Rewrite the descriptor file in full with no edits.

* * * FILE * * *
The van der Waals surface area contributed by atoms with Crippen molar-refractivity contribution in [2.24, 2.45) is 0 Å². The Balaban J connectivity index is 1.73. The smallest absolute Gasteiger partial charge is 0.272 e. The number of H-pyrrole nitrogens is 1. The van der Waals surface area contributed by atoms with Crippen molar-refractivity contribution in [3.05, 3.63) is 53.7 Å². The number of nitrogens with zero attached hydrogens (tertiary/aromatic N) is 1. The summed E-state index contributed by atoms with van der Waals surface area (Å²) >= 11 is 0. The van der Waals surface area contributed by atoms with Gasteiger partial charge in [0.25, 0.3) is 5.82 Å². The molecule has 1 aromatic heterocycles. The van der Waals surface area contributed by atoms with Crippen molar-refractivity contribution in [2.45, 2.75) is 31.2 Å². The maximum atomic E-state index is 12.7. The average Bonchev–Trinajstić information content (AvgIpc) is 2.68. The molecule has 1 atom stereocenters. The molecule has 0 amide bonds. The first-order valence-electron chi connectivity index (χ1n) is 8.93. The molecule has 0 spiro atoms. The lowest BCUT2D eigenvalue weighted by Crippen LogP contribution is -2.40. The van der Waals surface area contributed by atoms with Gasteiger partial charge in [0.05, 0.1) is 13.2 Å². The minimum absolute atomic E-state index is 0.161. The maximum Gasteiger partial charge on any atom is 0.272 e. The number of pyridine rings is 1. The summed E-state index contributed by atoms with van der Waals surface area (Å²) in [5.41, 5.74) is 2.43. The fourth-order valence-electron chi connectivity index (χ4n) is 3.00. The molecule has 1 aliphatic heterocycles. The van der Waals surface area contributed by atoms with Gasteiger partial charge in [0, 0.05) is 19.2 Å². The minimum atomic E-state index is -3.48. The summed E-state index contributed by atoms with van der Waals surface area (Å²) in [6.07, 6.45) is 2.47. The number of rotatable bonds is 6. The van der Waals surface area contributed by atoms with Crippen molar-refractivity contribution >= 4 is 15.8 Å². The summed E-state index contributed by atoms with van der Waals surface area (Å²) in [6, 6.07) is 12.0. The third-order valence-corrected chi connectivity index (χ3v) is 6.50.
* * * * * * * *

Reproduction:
The van der Waals surface area contributed by atoms with Crippen molar-refractivity contribution in [2.24, 2.45) is 0 Å². The Balaban J connectivity index is 1.73. The smallest absolute Gasteiger partial charge is 0.272 e. The number of H-pyrrole nitrogens is 1. The van der Waals surface area contributed by atoms with Crippen molar-refractivity contribution in [3.05, 3.63) is 53.7 Å². The number of nitrogens with zero attached hydrogens (tertiary/aromatic N) is 1. The summed E-state index contributed by atoms with van der Waals surface area (Å²) >= 11 is 0. The van der Waals surface area contributed by atoms with Gasteiger partial charge in [0.25, 0.3) is 5.82 Å². The molecule has 1 aromatic heterocycles. The van der Waals surface area contributed by atoms with Crippen molar-refractivity contribution in [2.45, 2.75) is 31.2 Å². The maximum atomic E-state index is 12.7. The average Bonchev–Trinajstić information content (AvgIpc) is 2.68. The molecule has 1 atom stereocenters. The molecule has 0 amide bonds. The first-order valence-electron chi connectivity index (χ1n) is 8.93. The molecule has 0 spiro atoms. The lowest BCUT2D eigenvalue weighted by Crippen LogP contribution is -2.40. The van der Waals surface area contributed by atoms with Gasteiger partial charge in [0.05, 0.1) is 13.2 Å². The minimum absolute atomic E-state index is 0.161. The maximum Gasteiger partial charge on any atom is 0.272 e. The number of pyridine rings is 1. The summed E-state index contributed by atoms with van der Waals surface area (Å²) in [5.41, 5.74) is 2.43. The fourth-order valence-electron chi connectivity index (χ4n) is 3.00. The molecule has 1 aliphatic heterocycles. The van der Waals surface area contributed by atoms with Gasteiger partial charge in [0, 0.05) is 19.2 Å². The minimum atomic E-state index is -3.48. The summed E-state index contributed by atoms with van der Waals surface area (Å²) in [6.07, 6.45) is 2.47. The number of rotatable bonds is 6. The van der Waals surface area contributed by atoms with Crippen molar-refractivity contribution >= 4 is 15.8 Å². The summed E-state index contributed by atoms with van der Waals surface area (Å²) in [6, 6.07) is 12.0. The third-order valence-corrected chi connectivity index (χ3v) is 6.50.